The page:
The fate of over 200 candidates who will be beginning their Basic Education Certificate Examinations on Monday, September 14 have resorted to using canoes to cross to Saboba to write their examinations.
This is because torrential rains within the week have swamped the bridges on river Jamboabo, making it impassable to the district capital.
While the brave ones are daring with canoes on river Jamboabo after Wapuli community, there is the likelihood that some may not join for fear of getting drown with the canoes.
In all 1,662 candidates made up 885 boys and 777 girls from 39 Junior High Schools in Saboba District are writing the examinations this year.
Mr. George Kitingyaab Bingrini the Saboba District Chief Executive announced this at the bank of Jamboabo River to monitor the crossing of candidates by canoe.
Some of the Schools include; Kpalba EP, Demon D.A, Namongbalni D.A, Wapuli D.A, Yankazia S.D.A, Wapuli R/C, Ogando D.A, Boakol S.D.A Junior High Schools amongst others.
Mr Bingrini said it was the first time they had such floods in the District and the Assembly had to arrange for canoes to use to cross some of the candidates whose communities were affected to enable them get to Saboba the examination centre.
He said although it was frustrating the candidates had to go through the waters to join the canoes and wished them good luck in their exams.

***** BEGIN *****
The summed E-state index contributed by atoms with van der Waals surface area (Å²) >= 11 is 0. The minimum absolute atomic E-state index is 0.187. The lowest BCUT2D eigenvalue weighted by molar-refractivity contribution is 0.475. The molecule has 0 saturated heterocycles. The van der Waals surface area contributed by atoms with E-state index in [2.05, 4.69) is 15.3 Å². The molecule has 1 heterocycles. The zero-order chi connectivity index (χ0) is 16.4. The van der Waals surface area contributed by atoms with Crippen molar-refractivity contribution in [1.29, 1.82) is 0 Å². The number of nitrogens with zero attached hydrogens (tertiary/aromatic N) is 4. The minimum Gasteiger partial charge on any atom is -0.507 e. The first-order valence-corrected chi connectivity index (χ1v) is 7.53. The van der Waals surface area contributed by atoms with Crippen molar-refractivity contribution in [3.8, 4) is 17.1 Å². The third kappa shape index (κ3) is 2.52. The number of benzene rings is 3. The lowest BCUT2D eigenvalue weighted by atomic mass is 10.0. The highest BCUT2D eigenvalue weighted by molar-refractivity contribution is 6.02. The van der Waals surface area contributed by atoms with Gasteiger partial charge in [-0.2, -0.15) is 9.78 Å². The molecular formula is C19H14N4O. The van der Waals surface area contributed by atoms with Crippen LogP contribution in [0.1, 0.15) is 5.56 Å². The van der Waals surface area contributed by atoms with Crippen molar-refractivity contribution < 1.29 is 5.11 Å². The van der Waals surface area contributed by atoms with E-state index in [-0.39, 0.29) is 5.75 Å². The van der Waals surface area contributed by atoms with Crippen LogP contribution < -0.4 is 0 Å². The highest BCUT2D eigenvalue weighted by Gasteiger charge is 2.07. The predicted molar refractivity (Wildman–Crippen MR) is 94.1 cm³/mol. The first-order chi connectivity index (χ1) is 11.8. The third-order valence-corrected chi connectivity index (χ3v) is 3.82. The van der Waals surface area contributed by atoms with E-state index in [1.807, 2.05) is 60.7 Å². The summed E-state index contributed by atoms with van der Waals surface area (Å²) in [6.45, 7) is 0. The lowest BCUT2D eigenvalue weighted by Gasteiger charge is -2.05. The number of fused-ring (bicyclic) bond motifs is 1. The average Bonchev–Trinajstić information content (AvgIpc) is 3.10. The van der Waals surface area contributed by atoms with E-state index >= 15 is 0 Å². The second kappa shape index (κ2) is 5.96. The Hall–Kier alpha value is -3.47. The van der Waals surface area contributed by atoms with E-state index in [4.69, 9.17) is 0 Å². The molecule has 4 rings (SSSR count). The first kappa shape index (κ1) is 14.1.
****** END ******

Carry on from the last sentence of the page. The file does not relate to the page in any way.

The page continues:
He said the Yendi to Saboba through the Kpalba steel bridge was awarded on contract to a contractor but because of the floods he could not start work.
Mr. Jumah Yakubu the Saboba District Coordinating Director who accompanied the District Chief Executive said the Assembly had to buy large quantity of Live Jackets for the candidates to wear and cross river Jamboabo to ensure their safety of the candidates.
Master John Jagri , a candidate told the GNA that although it was dangerous with the canoes, they had no other option than to use it.
Two vehicles, a Benz bus and a cargo truck which tried to cross the river through the Bailey bridge got stuck in the flood and would remain there until the water subsides.